Banking Crisis Could Limit Office-to-Residential Conversion Loans
The current banking crisis could make the tricky task of turning office buildings into housing even tougher since lenders could be wary about issuing loans for residential conversions amid more scrutiny from regulators, according to a panel of experts convened Thursday by the nonprofit Volcker Alliance and the University of Pennsylvania.
Since the government takeover of New York regional lender Signature Bank, federal regulators have cracked down on other banks’ lending, which could herald a slowdown in their willingness to finance the pricey conversion of office properties into housing, said Stijn Van Nieuwerburgh, a professor of real estate and finance at Columbia University.
“I think [banks] are going to face increased regulatory pressure and supervision, even if nothing else goes wrong in the financial markets from here on out,” Nieuwerburgh said. “They are going to be very prudent and they are going to tighten the screws on credit to commercial real estate.”
Signature — one of the largest lenders of commercial real estate loans in the city — was shuttered in early March by regulators who worried it could destabilize the economy earlier. While Signature’s collapse was mainly fueled by its exposure to cryptocurrency and the demise of the tech-focused Silicon Valley Bank (SIVBQ), the Federal Reserve previously warned banks about their exposure to commercial real estate debt given the sector’s downturn, Crain’s New York Business reported.
That increased scrutiny over commercial real estate lending comes as high interest rates have already made it more difficult to fund conversion projects, Nieuwerburgh said. But office-to-residential transformations were already on shaky ground.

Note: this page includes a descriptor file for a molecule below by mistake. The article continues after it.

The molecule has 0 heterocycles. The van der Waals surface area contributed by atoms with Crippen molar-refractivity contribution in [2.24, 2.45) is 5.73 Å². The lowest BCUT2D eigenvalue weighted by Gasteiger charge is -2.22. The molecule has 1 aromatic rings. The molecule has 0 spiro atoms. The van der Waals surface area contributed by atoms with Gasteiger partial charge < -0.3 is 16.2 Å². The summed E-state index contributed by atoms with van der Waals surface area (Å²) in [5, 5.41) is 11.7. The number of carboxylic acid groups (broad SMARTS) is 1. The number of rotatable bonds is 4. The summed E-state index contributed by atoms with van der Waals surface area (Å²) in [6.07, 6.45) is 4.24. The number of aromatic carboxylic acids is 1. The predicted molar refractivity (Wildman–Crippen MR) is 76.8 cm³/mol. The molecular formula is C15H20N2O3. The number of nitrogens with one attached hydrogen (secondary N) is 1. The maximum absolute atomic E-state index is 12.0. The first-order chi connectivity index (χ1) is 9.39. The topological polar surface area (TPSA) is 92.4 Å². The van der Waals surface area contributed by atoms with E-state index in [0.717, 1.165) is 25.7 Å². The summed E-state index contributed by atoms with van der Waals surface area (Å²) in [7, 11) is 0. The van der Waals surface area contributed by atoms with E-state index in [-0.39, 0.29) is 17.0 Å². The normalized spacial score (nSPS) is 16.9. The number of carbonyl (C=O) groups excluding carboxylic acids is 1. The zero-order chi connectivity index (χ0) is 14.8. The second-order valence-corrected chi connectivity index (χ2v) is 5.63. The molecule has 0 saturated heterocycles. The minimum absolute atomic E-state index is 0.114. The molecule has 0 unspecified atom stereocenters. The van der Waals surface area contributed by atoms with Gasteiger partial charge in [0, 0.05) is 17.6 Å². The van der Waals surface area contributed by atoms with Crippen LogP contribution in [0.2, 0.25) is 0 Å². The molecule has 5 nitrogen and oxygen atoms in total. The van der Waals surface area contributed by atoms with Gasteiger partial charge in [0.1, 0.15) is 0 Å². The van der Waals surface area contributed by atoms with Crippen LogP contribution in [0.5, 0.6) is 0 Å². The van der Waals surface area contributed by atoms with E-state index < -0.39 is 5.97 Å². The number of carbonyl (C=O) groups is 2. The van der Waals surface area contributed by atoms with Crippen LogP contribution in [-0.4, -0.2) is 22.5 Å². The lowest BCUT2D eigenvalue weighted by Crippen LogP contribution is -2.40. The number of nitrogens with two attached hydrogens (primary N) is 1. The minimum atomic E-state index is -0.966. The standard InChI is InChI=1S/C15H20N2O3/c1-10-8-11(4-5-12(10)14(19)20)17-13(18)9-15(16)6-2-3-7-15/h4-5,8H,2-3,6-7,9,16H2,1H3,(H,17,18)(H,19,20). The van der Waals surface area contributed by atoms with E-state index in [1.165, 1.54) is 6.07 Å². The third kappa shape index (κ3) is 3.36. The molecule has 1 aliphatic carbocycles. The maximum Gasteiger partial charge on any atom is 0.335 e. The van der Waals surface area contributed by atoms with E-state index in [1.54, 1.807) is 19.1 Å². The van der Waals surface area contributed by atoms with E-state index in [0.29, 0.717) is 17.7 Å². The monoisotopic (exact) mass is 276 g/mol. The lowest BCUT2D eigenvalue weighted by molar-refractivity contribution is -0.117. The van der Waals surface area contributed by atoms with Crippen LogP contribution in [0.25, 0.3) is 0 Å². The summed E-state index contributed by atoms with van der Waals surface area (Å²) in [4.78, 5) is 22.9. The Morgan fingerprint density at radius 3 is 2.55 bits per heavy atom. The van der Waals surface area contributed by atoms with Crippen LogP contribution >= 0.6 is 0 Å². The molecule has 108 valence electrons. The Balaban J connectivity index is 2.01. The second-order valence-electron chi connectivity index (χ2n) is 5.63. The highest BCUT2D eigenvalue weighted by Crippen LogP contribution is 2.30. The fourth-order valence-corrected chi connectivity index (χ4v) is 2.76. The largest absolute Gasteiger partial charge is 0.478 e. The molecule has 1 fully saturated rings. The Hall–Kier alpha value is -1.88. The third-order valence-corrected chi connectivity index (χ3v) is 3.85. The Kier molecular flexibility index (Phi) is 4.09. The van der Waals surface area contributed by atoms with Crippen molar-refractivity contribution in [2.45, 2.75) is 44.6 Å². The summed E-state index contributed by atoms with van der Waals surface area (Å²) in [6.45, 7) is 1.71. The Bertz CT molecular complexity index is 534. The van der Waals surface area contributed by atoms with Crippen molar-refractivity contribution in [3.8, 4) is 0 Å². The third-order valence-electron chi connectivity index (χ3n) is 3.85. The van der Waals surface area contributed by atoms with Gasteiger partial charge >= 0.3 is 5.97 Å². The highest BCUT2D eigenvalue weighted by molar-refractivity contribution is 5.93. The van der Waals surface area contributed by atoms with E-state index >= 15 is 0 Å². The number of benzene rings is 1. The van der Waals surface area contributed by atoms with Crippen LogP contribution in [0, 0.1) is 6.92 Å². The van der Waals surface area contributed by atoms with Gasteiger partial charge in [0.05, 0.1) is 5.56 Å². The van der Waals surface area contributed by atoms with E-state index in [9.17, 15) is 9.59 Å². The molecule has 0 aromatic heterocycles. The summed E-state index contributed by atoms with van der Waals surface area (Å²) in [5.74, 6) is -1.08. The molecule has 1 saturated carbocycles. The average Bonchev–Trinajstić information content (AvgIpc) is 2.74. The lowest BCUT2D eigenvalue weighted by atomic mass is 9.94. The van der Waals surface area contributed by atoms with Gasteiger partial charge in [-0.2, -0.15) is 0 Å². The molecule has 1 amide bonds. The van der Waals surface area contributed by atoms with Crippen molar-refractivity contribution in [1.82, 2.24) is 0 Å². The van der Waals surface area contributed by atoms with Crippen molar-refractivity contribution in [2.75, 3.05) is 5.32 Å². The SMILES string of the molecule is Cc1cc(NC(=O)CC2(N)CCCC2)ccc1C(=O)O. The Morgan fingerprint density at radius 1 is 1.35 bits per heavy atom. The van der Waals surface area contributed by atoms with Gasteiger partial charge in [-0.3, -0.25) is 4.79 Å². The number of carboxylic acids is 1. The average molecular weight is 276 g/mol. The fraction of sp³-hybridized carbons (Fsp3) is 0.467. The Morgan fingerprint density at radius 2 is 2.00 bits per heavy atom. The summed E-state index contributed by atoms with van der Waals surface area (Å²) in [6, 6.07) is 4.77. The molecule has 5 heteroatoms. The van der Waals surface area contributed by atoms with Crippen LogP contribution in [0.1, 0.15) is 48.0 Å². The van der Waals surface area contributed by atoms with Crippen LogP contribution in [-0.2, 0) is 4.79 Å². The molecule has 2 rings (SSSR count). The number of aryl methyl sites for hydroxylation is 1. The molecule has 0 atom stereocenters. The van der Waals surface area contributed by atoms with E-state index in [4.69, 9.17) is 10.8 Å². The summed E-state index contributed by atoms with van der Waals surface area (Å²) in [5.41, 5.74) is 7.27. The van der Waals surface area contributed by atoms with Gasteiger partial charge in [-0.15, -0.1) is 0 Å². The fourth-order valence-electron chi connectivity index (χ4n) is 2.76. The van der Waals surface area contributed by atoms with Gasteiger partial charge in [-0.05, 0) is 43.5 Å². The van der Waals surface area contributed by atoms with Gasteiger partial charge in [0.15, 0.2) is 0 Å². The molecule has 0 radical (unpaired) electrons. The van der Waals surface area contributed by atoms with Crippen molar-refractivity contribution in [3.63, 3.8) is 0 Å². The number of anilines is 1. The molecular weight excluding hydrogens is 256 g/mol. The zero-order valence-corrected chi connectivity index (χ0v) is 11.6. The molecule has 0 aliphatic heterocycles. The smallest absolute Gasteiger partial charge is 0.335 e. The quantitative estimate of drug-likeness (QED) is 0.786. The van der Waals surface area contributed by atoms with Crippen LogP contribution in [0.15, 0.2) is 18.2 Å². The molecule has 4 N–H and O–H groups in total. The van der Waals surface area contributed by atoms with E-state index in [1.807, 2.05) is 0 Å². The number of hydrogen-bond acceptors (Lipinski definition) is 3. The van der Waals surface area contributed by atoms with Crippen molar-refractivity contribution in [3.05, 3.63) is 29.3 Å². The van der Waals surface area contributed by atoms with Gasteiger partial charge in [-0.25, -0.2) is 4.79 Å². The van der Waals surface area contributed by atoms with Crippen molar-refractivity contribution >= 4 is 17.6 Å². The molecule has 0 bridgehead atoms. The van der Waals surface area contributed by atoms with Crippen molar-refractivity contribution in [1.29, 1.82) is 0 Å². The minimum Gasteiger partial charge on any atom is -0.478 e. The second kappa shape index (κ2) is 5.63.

The city stepped in to offer a tax break to developers in the early 1990s to spur office-to-residential conversions. Experts at the panel said the government would need to reimplement subsidies given the current economic environment.
“Facilitating innovation, creativity and, yes, deals between the private sector and existing landowners is critical,” Amy Cotter, the director of climate strategies for the nonprofit Lincoln Institute of Land Policy, said.
Maria Torres-Springer, New York City’s deputy mayor for economic and workforce development, said at the panel that the city is committed to easing regulations for conversions with the hope of creating up to 20,000 new homes over the next decade.
“That’s tens of thousands of New Yorkers who would have access to new homes if we facilitated this type of conversion,” Torres-Springer said. “This is a model for what public-private partnership needs to look like, and it’s what’s needed given the crises that we are seeing in this city.”
Mayor Eric Adams proposed a rezoning of Midtown to allow for more developers to turn offices into apartments, and the state budget could include a property tax break to help fund them. Swapping out offices for homes could bring more tax revenue into city coffers because office property values will likely fall even further while residential properties will maintain their value, Nieuwerburgh said.
“This is a win-win for the public and the private sector,” Nieuwerburgh said. “We turn the corner and start building much-needed housing. At the same time, the government will generate a lot more tax revenue from this because the tax revenue is going to be falling dramatically on these old office buildings that are losing value.”
Celia Young can be reached at firstname.lastname@example.org.